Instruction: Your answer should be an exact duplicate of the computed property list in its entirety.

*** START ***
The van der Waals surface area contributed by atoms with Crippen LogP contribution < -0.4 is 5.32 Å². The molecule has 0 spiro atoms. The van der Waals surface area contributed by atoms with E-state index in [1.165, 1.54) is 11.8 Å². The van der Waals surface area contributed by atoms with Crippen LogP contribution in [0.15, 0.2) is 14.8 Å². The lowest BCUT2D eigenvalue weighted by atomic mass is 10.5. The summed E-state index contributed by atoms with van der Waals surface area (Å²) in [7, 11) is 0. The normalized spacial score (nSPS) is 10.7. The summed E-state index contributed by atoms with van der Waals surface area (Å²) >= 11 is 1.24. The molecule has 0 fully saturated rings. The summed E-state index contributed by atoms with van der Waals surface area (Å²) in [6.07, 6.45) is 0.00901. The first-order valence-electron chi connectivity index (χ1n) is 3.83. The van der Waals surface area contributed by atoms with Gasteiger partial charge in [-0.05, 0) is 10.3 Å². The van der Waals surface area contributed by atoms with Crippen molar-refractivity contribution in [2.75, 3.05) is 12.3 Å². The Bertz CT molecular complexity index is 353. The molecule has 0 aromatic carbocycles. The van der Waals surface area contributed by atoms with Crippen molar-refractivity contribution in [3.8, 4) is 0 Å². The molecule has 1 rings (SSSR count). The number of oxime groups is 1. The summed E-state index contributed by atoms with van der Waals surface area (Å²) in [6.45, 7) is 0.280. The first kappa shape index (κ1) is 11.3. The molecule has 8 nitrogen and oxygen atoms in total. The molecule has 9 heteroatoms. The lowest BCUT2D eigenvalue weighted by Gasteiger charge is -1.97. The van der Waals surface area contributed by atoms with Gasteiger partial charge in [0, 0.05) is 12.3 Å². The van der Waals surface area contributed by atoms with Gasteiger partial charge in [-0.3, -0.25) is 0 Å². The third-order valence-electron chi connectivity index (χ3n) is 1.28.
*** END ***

The van der Waals surface area contributed by atoms with Crippen LogP contribution < -0.4 is 5.32 Å². The molecule has 0 spiro atoms. The van der Waals surface area contributed by atoms with E-state index in [1.165, 1.54) is 11.8 Å². The van der Waals surface area contributed by atoms with Crippen LogP contribution in [0.15, 0.2) is 14.8 Å². The lowest BCUT2D eigenvalue weighted by atomic mass is 10.5. The summed E-state index contributed by atoms with van der Waals surface area (Å²) in [7, 11) is 0. The normalized spacial score (nSPS) is 10.7. The summed E-state index contributed by atoms with van der Waals surface area (Å²) >= 11 is 1.24. The molecule has 0 fully saturated rings. The summed E-state index contributed by atoms with van der Waals surface area (Å²) in [6.07, 6.45) is 0.00901. The first-order valence-electron chi connectivity index (χ1n) is 3.83. The van der Waals surface area contributed by atoms with Gasteiger partial charge in [-0.05, 0) is 10.3 Å². The van der Waals surface area contributed by atoms with Crippen molar-refractivity contribution in [2.75, 3.05) is 12.3 Å². The Bertz CT molecular complexity index is 353. The molecule has 0 aromatic carbocycles. The van der Waals surface area contributed by atoms with Crippen molar-refractivity contribution in [3.8, 4) is 0 Å². The molecule has 1 rings (SSSR count). The number of oxime groups is 1. The summed E-state index contributed by atoms with van der Waals surface area (Å²) in [6.45, 7) is 0.280. The first kappa shape index (κ1) is 11.3. The molecule has 8 nitrogen and oxygen atoms in total. The molecule has 9 heteroatoms. The lowest BCUT2D eigenvalue weighted by Gasteiger charge is -1.97. The van der Waals surface area contributed by atoms with Gasteiger partial charge in [0, 0.05) is 12.3 Å². The van der Waals surface area contributed by atoms with Gasteiger partial charge in [-0.3, -0.25) is 0 Å². The third-order valence-electron chi connectivity index (χ3n) is 1.28.